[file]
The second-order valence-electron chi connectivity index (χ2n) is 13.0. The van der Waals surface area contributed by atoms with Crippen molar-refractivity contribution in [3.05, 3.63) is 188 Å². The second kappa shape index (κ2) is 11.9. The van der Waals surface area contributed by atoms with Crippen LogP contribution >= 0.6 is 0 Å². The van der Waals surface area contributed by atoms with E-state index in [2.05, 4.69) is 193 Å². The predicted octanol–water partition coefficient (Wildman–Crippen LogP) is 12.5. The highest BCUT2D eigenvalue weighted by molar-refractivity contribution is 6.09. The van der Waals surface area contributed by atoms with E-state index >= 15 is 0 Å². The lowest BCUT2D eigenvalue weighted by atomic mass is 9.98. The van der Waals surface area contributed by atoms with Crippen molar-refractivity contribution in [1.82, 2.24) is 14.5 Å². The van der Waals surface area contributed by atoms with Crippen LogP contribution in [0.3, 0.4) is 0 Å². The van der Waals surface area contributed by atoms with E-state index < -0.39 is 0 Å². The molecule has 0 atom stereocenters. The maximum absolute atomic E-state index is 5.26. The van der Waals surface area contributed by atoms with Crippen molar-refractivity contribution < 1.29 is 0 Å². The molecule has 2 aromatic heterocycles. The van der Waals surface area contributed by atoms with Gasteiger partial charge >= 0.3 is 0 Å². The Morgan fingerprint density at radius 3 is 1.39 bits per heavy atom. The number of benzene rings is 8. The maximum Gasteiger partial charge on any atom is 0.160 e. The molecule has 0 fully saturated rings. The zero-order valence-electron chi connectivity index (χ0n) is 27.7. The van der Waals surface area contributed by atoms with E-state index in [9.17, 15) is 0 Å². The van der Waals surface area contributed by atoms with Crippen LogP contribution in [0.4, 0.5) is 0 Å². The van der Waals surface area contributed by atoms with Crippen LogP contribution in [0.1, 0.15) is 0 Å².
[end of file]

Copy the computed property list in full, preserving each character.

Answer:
The second-order valence-electron chi connectivity index (χ2n) is 13.0. The van der Waals surface area contributed by atoms with Crippen molar-refractivity contribution in [3.05, 3.63) is 188 Å². The second kappa shape index (κ2) is 11.9. The van der Waals surface area contributed by atoms with Crippen LogP contribution >= 0.6 is 0 Å². The van der Waals surface area contributed by atoms with E-state index in [2.05, 4.69) is 193 Å². The predicted octanol–water partition coefficient (Wildman–Crippen LogP) is 12.5. The highest BCUT2D eigenvalue weighted by molar-refractivity contribution is 6.09. The van der Waals surface area contributed by atoms with E-state index >= 15 is 0 Å². The lowest BCUT2D eigenvalue weighted by atomic mass is 9.98. The van der Waals surface area contributed by atoms with Crippen molar-refractivity contribution in [1.82, 2.24) is 14.5 Å². The van der Waals surface area contributed by atoms with Crippen LogP contribution in [0.3, 0.4) is 0 Å². The van der Waals surface area contributed by atoms with E-state index < -0.39 is 0 Å². The molecule has 0 atom stereocenters. The maximum absolute atomic E-state index is 5.26. The van der Waals surface area contributed by atoms with Crippen molar-refractivity contribution < 1.29 is 0 Å². The molecule has 2 aromatic heterocycles. The van der Waals surface area contributed by atoms with Gasteiger partial charge >= 0.3 is 0 Å². The Morgan fingerprint density at radius 3 is 1.39 bits per heavy atom. The number of benzene rings is 8. The maximum Gasteiger partial charge on any atom is 0.160 e. The molecule has 0 fully saturated rings. The zero-order valence-electron chi connectivity index (χ0n) is 27.7. The van der Waals surface area contributed by atoms with E-state index in [9.17, 15) is 0 Å². The van der Waals surface area contributed by atoms with Crippen LogP contribution in [0.4, 0.5) is 0 Å². The van der Waals surface area contributed by atoms with Crippen LogP contribution in [0.1, 0.15) is 0 Å².